A ghastly Crewe

Whatever happens in Crewe & Nantwich this evening (and the prevailing media-driven narrative seems to require a Conservative victory, so I suppose the voters will oblige) it has been a strange campaign. The Labour party high command might have been better advised to stay out of it entirely, keep their heads down, and stick up lots of pictures of Tamsin Dunwoody (-Kneafey) standing next to her much-missed mum. It works in India, it sometimes even works in the US (my money's on Chelsea Clinton-Mezvinsky in 2028) and it used to work here. Even Winston Churchill got his big break by being Lord Randolf's son.

Instead of which, they ran one what was even by New Labour standards an extraordinarily cynical, ugly, mendacious, even racist campaign, which looks set to turn a narrow defeat, or even a narrow victory, into something of a rout. Somehow, the moral and intellectual bankruptcy of the Labour attack in Crewe sums up everything that is most vomit-inducing about a party that once posed - what a joke - as an antidote to sleaze. Gwnyeth Dunwoody deserved better. So, I dare say, does Tamsin.

Labour's disastrous "anti-toff" campaign might well have been an amateurish attempt to deflect attention from the obvious nepotism of Tamsin Dunwoody-Kneafey's selection for the seat. While Gwyneth Dunwoody was well-loved, feisty and independent-minded, and Tamsin may well herself be all of these things, a political succession of this nature has about it the air of an 18th century rotten borough. Edward Timpson may come from a prosperous background (but in trade - real toffs are landed), but it is, of course, Ms Dunwoody who is a scion of the political aristocracy. She is a Labour dynast as red-blooded (to mix a sanguineous metaphor) as a Benn, a Mandelson or a Miliband. Not her fault, of course. But nor is it the fault of the voters of Crewe and Nantwich, who may today be feeling a small twinge of guilt as they place their cross next to the Tory name.

While the younger Dunwoody's own political pedigree goes back to the Suffragette movement, and she herself has plenty of experience (her selection is far less objectionable than the stunt-casting of the teenage Emily Benn in Shoreham), her candidacy raises the question of whether politics, like journalism, has now become an hereditary profession. This current cabinet is the most inbred and intermarried since Harold MacMillan's fifty years ago. Everyone seems to be someone else's brother, sister, grandchild, spouse, ex-flatmate or one-time drunken shag. Gordon Brown is an exception, perhaps: having been Ed Balls's patron and Douglas Alexander's surrogate father doesn't really count. He had to make his own alliances, fight his own early battles largely alone. It has given him, perhaps, something of the hard-boiled exterior of a parvenu. He lacks the ease that comes from hereditary privilege. Like the King of the Woods, he knows that while many are out to get him, he is basically on his own.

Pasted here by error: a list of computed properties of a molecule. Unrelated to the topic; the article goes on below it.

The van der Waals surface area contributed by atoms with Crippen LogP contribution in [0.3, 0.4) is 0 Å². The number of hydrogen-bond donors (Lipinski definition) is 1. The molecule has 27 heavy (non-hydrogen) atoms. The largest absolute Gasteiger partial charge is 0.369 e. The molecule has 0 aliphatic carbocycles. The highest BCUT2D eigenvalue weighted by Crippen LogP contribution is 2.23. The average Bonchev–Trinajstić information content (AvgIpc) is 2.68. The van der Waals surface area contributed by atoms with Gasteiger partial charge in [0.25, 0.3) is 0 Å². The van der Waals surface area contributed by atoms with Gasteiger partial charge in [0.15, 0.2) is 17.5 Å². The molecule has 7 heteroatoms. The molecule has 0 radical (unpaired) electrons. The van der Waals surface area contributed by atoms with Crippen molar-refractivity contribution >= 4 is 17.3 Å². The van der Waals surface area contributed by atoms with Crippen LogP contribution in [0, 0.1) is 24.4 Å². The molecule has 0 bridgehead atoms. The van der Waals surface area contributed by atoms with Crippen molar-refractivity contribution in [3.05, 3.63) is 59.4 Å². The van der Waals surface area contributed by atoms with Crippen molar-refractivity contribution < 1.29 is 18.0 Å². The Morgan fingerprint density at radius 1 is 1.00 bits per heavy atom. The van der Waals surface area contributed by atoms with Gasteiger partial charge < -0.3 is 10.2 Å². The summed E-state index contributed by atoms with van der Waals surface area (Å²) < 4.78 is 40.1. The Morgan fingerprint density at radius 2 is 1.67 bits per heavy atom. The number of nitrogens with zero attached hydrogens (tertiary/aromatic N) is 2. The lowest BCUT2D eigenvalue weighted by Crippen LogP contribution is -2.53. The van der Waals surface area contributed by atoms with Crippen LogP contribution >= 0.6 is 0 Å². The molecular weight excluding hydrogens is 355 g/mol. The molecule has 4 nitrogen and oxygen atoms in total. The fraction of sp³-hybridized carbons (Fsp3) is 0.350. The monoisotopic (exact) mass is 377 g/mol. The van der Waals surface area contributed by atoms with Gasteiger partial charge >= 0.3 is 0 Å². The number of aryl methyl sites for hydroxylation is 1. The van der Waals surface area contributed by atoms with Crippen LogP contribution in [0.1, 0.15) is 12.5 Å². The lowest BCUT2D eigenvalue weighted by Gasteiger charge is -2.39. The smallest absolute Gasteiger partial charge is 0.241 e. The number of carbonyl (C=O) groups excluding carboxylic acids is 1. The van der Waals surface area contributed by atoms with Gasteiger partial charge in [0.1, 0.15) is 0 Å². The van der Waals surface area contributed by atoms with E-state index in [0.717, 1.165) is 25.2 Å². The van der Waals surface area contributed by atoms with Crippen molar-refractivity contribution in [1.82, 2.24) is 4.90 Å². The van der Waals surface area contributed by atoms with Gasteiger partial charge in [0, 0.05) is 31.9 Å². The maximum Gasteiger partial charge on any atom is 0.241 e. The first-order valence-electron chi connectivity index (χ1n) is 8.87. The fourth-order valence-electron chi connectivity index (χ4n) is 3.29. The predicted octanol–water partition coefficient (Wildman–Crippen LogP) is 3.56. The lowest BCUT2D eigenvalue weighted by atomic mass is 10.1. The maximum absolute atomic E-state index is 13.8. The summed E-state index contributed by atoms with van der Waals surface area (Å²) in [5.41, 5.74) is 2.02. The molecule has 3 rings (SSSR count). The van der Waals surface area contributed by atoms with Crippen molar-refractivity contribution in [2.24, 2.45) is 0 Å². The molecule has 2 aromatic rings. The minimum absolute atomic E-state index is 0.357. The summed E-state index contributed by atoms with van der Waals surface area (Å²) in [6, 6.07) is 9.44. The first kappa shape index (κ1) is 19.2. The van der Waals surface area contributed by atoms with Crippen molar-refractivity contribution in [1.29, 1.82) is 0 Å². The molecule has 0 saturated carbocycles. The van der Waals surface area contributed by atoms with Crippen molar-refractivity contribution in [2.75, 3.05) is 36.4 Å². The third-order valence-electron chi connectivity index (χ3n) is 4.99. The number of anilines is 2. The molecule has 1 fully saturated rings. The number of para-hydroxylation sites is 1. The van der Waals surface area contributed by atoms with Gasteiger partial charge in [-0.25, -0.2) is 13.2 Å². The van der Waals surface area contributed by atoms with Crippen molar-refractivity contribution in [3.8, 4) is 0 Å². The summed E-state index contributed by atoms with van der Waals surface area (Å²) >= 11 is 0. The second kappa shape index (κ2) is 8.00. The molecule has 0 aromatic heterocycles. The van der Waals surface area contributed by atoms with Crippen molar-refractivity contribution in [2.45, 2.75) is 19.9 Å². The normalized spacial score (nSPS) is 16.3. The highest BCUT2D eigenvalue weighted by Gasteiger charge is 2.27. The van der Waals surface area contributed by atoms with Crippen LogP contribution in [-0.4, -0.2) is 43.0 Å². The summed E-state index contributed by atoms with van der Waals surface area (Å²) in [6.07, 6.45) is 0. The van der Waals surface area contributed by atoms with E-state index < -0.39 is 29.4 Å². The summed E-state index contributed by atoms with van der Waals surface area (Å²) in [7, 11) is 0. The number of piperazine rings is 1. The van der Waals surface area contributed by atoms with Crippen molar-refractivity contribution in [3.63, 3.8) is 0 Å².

Not that it matters that much who leads Labour to defeat in 2009 or 2010.


Olive said…
I've not paid much attention to the Crewe by-election, in fact this is the first that I've read about it since Dunwoody's death. I didn't think I could be surprised by anything that newLabour pulled- but they really ran the former MP's daughter as a candidate? Seriously? That actually happened in this country? The painting of the tory candidate as being some sort of moneyed toff was a neat touch too. Reminicent of Bush, scion of an eye-wateringly wealthy dynasty describing his opponent as 'elitist'.
Anonymous said…
Running the daughter was a mark of stupidity. I think Orwell remarked somewhere that ruling classes retreat into stupidity as a way of avoiding difficult questions. 'Why are we so crap?' might be a good one for Noo Labour. They (like the Tories post-Thatch) have shed their traditional supporters and failed to keep their new ones. Classic idiocy. But Labour does have that stonking majority - much bigger than Major's. If Cameron can overturn that and get a real, working majority he'll be a very lucky man, regardles of his personal abilities.
Anonymous said…
If Cameron wins the next General Election, the Crewe result will be seen as a warning that everthing must change so things can remain as they are.
WeepingCross said…
I shall only note that I'm sure I recall some rather favourable observations on the 18th-century electoral system coming from the Heresiarchal direction in the past. And in fact I am more and more driven to concur with them. Repealing the 1832 Reform Act will be a useful trailblazer for rolling back Catholic Emancipation. You can boil a pot in your front room? Huzzah!
Heresiarch said…
Fr WC, you fill me with inspiration. I may come back to this at some stage in the future. For the meantime, I shall simply note that the 18th century system represented merely the decay of a system that had, once, been remarkably progressive and in some places democratic. There was even a constituency, I forget which, where to exercise the franchise you simply had to be there at election time. No nonsense about the secret ballot either, of course; whereas today you have envelopes stuffed with postal ballots which could have been filled out at gunpoint for all the returning officers know.

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